EVEN THOUGH any change of government brings about political upheaval, it also provides a chance to press the ‘reset’ button on policies which had previously reached a dead-end.
Yorkshire devolution is a case in point. An issue which saw Theresa May’s ministers at odds with leaders here, Boris Johnson’s enthusiastic endorsement of the Northern Powerhouse – he’s still to put his policy pledges into action – does offer fresh impetus for now.
And with all political parties committed to devolving more powers, and responsibilities, from Westminster to the provinces, the current impasse does neither Yorkshire – or Britain – any favours when it is estimated that the One Yorkshire model could generate up to £30bn a year.
As such, the tentative idea of creating a powerful new pan-Northern body, run by business leaders, to act as a bridge between the Government – and local authorities – is worth exploring further.
The benefits are this. First, it counters concerns that LEPs – local enterprise partnerships – are too small to be effective. Second, it involves entrepreneurs, people who know how to create jobs and get things done, in the policy process. Finally, it will provide some continuity if, as many suspect, Brexit leads to more political paralysis.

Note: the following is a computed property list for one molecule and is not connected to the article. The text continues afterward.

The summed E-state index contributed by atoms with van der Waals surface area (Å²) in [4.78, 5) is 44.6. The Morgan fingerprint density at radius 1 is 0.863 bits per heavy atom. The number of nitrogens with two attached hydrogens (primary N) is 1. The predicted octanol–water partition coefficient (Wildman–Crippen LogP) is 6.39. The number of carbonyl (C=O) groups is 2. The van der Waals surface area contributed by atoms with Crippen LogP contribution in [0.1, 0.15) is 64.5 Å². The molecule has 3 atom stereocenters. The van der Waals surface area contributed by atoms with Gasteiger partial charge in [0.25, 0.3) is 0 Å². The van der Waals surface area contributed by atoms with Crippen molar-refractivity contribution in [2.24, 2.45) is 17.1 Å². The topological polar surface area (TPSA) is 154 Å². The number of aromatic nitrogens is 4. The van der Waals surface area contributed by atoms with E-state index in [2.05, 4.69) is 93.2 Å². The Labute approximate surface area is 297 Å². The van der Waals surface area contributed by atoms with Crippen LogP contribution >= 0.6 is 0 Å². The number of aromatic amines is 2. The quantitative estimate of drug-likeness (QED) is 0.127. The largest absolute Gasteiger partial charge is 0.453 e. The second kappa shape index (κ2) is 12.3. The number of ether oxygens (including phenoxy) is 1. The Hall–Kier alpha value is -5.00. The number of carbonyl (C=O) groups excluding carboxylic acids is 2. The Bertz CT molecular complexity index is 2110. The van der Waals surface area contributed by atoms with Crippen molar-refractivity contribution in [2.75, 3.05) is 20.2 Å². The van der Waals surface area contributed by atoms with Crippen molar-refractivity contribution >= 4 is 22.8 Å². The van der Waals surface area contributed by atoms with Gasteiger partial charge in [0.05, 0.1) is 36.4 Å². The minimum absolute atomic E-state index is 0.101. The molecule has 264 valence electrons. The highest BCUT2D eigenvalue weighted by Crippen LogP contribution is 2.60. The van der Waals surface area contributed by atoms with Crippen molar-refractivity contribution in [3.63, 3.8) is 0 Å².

The downsides appear to be this. Such a proposal would, potentially, create another tier of bureaucracy – many taxpayers will baulk at this prospect – and not settle the dilemma about whether Yorkshire’s future interests are best served by a single mayor or a series of elected figureheads.
However the fact that the Government is willing to rethink its approach is an opportunity which should be taken by regional leaders here – even more so as the likelihood of an early general election also has the potential to make Ministers more malleable to those areas, like Yorkshrie and the North West, where there are a raft of marginal seats.